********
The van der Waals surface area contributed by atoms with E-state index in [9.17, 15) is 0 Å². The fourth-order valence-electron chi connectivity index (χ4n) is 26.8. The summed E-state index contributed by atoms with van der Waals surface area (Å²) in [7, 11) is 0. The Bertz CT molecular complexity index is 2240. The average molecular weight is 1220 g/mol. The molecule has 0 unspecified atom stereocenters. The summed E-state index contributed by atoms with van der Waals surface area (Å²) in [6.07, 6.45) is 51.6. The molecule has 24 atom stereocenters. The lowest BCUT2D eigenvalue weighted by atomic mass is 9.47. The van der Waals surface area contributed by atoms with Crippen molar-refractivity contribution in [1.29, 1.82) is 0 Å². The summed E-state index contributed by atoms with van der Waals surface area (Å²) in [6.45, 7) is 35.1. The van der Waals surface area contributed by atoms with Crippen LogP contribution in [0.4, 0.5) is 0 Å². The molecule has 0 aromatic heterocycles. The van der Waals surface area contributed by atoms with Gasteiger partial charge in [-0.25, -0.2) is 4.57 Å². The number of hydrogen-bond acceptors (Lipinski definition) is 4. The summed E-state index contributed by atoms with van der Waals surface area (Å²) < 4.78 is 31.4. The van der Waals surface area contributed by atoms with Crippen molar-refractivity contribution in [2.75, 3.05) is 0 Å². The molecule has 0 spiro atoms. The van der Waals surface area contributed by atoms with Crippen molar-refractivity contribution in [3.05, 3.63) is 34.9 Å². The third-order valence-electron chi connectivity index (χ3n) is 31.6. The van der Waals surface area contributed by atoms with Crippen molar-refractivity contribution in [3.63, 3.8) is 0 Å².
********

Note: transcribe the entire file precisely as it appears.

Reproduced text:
The van der Waals surface area contributed by atoms with E-state index in [9.17, 15) is 0 Å². The fourth-order valence-electron chi connectivity index (χ4n) is 26.8. The summed E-state index contributed by atoms with van der Waals surface area (Å²) in [7, 11) is 0. The Bertz CT molecular complexity index is 2240. The average molecular weight is 1220 g/mol. The molecule has 0 unspecified atom stereocenters. The summed E-state index contributed by atoms with van der Waals surface area (Å²) in [6.07, 6.45) is 51.6. The molecule has 24 atom stereocenters. The lowest BCUT2D eigenvalue weighted by atomic mass is 9.47. The van der Waals surface area contributed by atoms with Crippen molar-refractivity contribution in [1.29, 1.82) is 0 Å². The summed E-state index contributed by atoms with van der Waals surface area (Å²) in [6.45, 7) is 35.1. The van der Waals surface area contributed by atoms with Crippen LogP contribution in [0.4, 0.5) is 0 Å². The molecule has 0 aromatic heterocycles. The van der Waals surface area contributed by atoms with Gasteiger partial charge in [-0.25, -0.2) is 4.57 Å². The number of hydrogen-bond acceptors (Lipinski definition) is 4. The summed E-state index contributed by atoms with van der Waals surface area (Å²) < 4.78 is 31.4. The van der Waals surface area contributed by atoms with Crippen molar-refractivity contribution in [2.75, 3.05) is 0 Å². The molecule has 0 spiro atoms. The van der Waals surface area contributed by atoms with Crippen molar-refractivity contribution in [3.05, 3.63) is 34.9 Å². The third-order valence-electron chi connectivity index (χ3n) is 31.6. The van der Waals surface area contributed by atoms with Crippen molar-refractivity contribution in [3.63, 3.8) is 0 Å².